Transport@WCT  052

Wincanton says it is “extremely disappointed” that Unite failed to persuade its tanker driver members to accept proposals put forward over terms and conditions after six days of talks at conciliation service Acas.

A spokeswoman for the operator says: “Along with the five other employers, Wincanton entered into the talks in good faith, having clearly stated that sector-wide collective bargaining on pay was not to be on the agenda.

“With just one third of the industry represented by the employers involved, we would be unable to impose minimum pay levels on the wider industry.”

She adds that Unite’s concerns over the erosion of standards, security of employment and the newly raised issue of sub-contracting should be directed to the “non-regulated players in the industry” rather than the employers that Unite already concurs have the best terms and conditions for their drivers, and exemplary health, safety and training standards.

In the latest twist in the month-long saga, Unite is to re-ballot tanker drivers at Hoyer after concerns were raised that not all of the union’s members at the firm received ballot papers.

In the initial vote, which has led to six days of talks at Acas over minimum standards in the industry, 59.7% of tanker drivers at Hoyer (which has contracts to deliver for Shell and Esso) voted in favour of strikes on a turnout of 80%.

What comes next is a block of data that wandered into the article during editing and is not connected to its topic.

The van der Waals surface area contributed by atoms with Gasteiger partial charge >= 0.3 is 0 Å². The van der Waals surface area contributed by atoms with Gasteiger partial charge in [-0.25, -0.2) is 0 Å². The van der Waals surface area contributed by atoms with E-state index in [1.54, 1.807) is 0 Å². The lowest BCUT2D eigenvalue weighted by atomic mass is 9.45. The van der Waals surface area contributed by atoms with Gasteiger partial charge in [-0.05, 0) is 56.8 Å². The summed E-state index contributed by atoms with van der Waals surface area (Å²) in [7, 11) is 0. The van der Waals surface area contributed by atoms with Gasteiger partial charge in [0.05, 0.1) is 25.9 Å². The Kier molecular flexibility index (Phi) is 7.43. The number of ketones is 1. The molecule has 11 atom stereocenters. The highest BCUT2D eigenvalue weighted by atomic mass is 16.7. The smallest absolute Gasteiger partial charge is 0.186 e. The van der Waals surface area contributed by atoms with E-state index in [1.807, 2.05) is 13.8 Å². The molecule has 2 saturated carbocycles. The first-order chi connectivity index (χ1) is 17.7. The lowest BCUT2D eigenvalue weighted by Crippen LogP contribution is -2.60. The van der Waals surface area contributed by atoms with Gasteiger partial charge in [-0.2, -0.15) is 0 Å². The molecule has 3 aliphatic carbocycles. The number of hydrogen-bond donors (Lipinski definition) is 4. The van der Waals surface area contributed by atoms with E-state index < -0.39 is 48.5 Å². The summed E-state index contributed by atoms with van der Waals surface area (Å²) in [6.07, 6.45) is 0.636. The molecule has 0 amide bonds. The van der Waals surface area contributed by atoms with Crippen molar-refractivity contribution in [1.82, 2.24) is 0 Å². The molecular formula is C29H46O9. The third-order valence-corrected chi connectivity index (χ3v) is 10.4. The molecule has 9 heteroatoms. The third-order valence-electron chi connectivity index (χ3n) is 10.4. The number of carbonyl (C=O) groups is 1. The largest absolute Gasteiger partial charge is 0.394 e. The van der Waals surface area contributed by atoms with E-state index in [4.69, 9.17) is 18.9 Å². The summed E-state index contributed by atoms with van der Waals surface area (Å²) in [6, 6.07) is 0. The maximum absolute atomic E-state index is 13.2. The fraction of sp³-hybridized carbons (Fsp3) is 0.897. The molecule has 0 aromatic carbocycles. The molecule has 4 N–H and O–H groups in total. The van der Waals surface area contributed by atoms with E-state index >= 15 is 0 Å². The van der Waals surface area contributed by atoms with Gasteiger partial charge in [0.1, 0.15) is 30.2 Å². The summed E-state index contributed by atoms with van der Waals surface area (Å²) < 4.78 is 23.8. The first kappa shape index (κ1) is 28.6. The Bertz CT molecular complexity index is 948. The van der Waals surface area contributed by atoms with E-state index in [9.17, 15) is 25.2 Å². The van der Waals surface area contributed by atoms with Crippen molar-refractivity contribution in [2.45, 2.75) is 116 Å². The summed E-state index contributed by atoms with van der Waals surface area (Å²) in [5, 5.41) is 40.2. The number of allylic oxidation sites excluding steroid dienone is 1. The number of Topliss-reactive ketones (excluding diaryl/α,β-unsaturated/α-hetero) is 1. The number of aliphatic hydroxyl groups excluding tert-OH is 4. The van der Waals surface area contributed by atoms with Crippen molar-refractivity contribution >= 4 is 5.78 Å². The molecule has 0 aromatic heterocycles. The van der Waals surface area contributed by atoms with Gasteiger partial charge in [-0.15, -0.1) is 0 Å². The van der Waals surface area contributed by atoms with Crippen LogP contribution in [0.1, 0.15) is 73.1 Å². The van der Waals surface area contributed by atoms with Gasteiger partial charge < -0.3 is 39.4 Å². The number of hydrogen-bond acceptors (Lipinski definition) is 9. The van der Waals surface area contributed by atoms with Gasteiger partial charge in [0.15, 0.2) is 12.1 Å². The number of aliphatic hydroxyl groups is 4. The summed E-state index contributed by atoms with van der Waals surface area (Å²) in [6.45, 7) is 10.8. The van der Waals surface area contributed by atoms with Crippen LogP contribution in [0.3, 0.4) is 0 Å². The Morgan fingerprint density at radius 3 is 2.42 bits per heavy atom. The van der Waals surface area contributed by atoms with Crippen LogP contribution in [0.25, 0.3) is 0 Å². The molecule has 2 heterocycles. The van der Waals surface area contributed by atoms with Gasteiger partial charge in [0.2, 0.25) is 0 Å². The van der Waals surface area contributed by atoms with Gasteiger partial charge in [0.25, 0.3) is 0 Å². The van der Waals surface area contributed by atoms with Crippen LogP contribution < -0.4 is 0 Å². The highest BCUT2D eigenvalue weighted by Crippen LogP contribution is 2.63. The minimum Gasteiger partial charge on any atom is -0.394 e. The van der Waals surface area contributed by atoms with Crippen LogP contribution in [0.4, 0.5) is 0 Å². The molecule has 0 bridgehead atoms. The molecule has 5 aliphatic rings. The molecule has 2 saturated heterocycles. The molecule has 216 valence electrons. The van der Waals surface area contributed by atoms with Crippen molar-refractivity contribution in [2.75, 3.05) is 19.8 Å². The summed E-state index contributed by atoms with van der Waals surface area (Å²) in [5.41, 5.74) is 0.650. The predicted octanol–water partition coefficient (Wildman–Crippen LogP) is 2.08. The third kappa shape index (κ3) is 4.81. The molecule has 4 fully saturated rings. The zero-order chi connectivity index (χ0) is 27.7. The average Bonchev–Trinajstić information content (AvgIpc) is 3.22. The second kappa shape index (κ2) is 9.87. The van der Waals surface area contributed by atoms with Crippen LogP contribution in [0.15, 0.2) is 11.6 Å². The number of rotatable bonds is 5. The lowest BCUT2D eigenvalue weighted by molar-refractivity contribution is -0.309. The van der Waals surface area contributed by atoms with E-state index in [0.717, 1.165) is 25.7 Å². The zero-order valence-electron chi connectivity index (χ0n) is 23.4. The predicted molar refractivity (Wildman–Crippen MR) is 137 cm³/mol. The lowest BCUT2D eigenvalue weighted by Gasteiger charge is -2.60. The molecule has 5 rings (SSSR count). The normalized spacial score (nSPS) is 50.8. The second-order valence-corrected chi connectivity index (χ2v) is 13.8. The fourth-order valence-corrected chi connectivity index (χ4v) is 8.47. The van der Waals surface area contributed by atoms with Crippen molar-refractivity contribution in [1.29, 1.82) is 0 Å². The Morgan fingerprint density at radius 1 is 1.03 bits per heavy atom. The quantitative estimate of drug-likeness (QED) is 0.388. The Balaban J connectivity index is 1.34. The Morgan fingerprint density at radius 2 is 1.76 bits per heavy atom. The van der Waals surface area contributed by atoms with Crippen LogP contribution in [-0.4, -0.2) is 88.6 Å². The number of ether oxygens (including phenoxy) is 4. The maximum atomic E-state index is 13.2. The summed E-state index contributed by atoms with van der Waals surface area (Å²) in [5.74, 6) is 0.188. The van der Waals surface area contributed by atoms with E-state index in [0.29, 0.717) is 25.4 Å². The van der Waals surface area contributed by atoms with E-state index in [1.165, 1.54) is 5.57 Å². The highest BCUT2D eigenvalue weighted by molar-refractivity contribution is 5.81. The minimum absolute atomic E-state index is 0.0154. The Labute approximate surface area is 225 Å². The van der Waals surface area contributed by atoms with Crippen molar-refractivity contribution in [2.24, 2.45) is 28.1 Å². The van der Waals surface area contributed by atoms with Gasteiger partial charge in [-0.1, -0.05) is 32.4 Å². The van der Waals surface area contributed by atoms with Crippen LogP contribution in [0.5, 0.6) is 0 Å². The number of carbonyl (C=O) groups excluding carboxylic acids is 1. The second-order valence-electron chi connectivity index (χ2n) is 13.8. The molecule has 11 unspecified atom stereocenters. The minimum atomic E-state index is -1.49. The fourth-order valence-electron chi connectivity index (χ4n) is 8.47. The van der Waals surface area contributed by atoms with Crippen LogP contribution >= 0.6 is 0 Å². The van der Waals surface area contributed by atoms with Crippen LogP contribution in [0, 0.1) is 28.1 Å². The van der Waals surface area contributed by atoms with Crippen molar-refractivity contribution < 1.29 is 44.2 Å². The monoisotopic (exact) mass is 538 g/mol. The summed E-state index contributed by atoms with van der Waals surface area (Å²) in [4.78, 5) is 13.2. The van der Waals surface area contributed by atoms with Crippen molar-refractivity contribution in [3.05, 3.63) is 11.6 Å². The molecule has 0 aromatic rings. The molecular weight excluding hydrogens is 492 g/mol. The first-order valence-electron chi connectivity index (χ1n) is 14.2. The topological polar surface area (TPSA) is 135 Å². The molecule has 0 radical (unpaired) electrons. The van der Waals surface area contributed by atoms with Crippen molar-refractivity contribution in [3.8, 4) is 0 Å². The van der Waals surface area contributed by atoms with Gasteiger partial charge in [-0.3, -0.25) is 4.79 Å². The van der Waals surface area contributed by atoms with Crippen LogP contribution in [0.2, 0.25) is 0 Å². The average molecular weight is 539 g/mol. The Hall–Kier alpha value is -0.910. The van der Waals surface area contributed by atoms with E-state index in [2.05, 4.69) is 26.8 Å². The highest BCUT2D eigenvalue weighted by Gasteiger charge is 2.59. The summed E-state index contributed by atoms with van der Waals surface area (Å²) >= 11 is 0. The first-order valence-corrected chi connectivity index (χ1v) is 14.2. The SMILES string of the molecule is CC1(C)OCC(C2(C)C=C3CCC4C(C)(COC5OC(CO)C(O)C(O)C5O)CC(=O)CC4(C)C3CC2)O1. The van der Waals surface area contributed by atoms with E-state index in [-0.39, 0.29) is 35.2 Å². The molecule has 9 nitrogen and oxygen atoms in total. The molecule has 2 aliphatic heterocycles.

The re-balloting will take place between 26 April and 8 May.

Unite assistant general secretary Diana Holland says: “It has come to our attention that a number of people did not receive ballot papers. This is a concern because we believe that everyone should have a say.

“We will be seeking a fresh mandate from our members at Hoyer, who,  like all tanker drivers, face a race to the bottom in an increasingly fragmented industry.”

Five other companies involved in the industrial dispute (BP, Turners (Soham), Wincanton, Norbert Dentressangle and DHL) have now agreed to extend the union’s ballot mandate until 5pm Tuesday 24 April.

There had been a threat of a one hour strike tomorrow (Saturday 21 April) and the agreement on the ballot mandate lifts the need to give seven days notice for such action. However, no industrial action will take place until talks begin again.

On Wednesday 18 April,l Unite members at all six firms rejected the proposals put forward – primarily regarding maintaining standards, security of employment and sub-contracting – after six days of talks.